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Hi! Ahla w sahla.
I’m trying to lay on that notorious Lebanese hospitality you may have heard of and have undoubtedly referenced a dozen times in your multiple “exposés” about Beirut.
“Jamal offered me a piece of baklava. It was sweet. Much like most of the population, Jamal is more concerned with his baklava than he is with what’s going on 200 kilometers from Beirut.”
I made that up but it feels real for a reason.
Now before we go any further, I would urge you to avoid trying to insult me by suggesting that I’m not a real journalist because here’s the thing: I’m really, really not! You don’t have to suggest it, because it’s already true. I never went to journalism school (?) and have never been paid for something by the word. Hence (ah, maybe not so unjournalisty after all), I am the first to admit that I am not a journalist. If you really want to insult me, go after my nails.
Now that we have that settled, onto my poorly structured and definitely subjective idea of foreign journalism in Beirut.
There’s a handy equation for writing about Beirut, and it goes something like this:
(Folksy personal experience) + (Arabic word [yalla/habibi/3adi]) + (mention of obscure neighbor who somehow represents the entire country) + (half-assed political assessment of how Beirut will inevitably be destroyed) + (rise from the ashes) = stellar piece of writing that makes all the afternoons you spend chugging cheap whiskey at The Captains Cabin seem slightly less depressing.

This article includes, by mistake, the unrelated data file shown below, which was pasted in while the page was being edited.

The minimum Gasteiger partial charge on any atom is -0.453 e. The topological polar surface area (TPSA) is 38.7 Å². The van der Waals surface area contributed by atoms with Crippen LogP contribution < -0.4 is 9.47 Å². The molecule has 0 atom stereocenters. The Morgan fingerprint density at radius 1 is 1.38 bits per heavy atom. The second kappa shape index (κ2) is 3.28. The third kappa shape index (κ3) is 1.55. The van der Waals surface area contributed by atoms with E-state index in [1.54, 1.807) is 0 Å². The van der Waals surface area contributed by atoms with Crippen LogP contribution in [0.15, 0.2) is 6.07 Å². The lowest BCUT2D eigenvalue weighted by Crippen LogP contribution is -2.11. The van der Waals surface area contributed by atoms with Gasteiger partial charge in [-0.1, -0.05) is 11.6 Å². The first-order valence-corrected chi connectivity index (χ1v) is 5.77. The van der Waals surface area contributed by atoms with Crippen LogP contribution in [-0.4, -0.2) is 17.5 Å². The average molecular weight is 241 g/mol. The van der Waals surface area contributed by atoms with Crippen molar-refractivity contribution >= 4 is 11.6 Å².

Have you not distanced yourselves enough from your colonial ways that you can view non-local politics as anything other than charmingly flawed?
If you deplore the region so much, or view it as a way to get your kicks before you retire in Bumblefuck, Hackney with your doughy wife – please stay away.
Beirut does not need your folksy ass experience. Nobody cares that your neighbor in Jeitawi raises five cats or that you have timed your life around electricity cuts.
It is not charming or quirky that we still have infrastructure problems that result in electricity cuts and water shortages. It is not hilarious that most of the population lives life haphazardly, because they do not have the security to do anything otherwise.
Beirut suffers in darkness and you wrap it up in a ridiculous anecdote to peddle your bullshit.
”Somewhere in the distance fireworks light up the Beirut sky, as John Smith tweets something poignant like, “Was that a bomb or fireworks?” and Jamal, inevitably, takes his last bite of baklava.”